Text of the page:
and Submitted February 13, 2019 San Francisco, California
from the United States District Court for the Northern
District of California James Donato, District Judge,
Presiding No. 3:13-cv-04934-JD.
Lee Christensen (argued), Beveridge & Diamond, Seattle,
Washington; Thomas Melone, Allco Renewable Energy Ltd., New
York, New York; for Plaintiff-Appellant.
Christine Jun Hammond (argued), Pouneh Ghaffarian, and
Arocles Aguilar, California Public Utilities Commission, San
Francisco, California, for Defendants-Appellees.
Bender, Earthjustice, Madison, Wisconsin, for Amici Curiae
Montana Environmental Information Center, Idaho Conservation
League, and Vote Solar.
Gregory M. Adams, Richardson Adams PLLC, Boise, Idaho; Irion
Sanger, Sanger Law PC, Portland, Oregon; for Amici Curiae
Community Renewable Energy Association, and Northwest and
Intermountain Power Producers Coalition.
Before: M. Margaret McKeown, William A. Fletcher, and Mary H.
Murguia, Circuit Judges.
panel affirmed the district court's judgment after a
bench trial and summary judgment in favor of the plaintiff in
an action brought under the Public Utility Regulatory
Policies Act against Commissioners of the California Public
requires electric utilities to buy all the power produced by
alternative energy generators known as Qualifying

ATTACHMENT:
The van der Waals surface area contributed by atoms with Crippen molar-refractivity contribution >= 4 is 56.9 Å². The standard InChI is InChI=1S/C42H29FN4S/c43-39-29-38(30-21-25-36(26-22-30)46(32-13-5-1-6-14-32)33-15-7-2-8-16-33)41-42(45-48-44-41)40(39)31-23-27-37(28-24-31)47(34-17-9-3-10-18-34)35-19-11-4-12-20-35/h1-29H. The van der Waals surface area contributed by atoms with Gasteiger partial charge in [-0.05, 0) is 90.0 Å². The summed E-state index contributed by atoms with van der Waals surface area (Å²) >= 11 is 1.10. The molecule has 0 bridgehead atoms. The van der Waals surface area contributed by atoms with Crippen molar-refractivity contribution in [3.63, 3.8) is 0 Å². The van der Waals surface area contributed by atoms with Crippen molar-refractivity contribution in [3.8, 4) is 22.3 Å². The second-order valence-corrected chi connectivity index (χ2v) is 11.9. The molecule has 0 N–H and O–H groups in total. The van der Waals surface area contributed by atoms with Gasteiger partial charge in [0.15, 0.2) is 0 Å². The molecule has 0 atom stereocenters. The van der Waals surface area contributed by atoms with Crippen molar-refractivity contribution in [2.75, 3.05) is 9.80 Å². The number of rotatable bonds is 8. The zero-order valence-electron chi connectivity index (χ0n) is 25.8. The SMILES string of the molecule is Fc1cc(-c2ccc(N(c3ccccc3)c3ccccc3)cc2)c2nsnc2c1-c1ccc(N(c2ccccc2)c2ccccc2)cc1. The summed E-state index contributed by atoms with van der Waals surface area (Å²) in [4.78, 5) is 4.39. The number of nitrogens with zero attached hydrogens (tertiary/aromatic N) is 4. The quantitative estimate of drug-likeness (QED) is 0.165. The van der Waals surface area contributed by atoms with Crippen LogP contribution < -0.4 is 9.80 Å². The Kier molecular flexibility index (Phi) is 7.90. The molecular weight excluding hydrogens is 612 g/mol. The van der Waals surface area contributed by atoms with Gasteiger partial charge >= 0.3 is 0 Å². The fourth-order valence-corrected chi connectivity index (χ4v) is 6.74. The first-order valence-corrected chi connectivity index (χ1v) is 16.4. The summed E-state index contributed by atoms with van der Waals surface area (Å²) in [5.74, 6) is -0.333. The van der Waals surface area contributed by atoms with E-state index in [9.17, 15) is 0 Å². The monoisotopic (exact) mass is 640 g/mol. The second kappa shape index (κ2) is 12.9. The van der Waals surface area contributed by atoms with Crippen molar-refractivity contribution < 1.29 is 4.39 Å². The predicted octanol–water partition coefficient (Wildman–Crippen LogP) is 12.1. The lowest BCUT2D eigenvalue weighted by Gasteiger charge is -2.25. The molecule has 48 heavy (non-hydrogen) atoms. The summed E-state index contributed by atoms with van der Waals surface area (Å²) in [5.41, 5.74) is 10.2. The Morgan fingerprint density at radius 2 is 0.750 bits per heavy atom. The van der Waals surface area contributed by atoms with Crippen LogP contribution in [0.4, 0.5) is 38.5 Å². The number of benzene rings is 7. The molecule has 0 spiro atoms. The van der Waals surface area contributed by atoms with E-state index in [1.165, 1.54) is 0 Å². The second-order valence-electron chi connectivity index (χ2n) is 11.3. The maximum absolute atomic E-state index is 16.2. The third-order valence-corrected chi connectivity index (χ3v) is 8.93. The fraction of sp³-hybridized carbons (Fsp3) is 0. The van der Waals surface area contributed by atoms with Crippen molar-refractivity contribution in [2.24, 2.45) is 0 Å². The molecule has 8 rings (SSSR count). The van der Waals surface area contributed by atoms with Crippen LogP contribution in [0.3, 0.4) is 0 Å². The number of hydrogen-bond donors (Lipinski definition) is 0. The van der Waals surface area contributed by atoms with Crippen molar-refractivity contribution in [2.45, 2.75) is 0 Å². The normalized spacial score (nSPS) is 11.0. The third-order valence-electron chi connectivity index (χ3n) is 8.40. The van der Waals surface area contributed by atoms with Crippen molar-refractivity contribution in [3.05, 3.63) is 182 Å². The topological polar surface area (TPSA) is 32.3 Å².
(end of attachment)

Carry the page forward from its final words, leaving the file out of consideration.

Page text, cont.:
Cogeneration Facilities ("QFs") and to pay the same
rate they would have if they had obtained that energy from a
source other than the QFs. QFs are guaranteed their choice of
this "avoided cost" rate as calculated either at
the time of contracting or the time of delivery. Plaintiff
was a QF that wanted to develop a solar generating facility
regulate the terms under which electric utilities purchase
power from QFs, the CPUC established the Renewable Market
Adjusting Tariff ("Re-MAT") program. The panel held
that Re-MAT violated PURPA's requirements because it
capped the amount of energy utilities were required to
purchase from QFs and because it set a market-based rate,
rather than one based on the utilities' avoided cost.
California did not offer a PURPA-compliant alternative. The
panel held that, with no PURPA-compliant program available,
PURPA preempted Re-MAT.
panel further held that the district court did not abuse its
discretion to fashion equitable relief when it declined to
award plaintiff its preferred remedy of a particular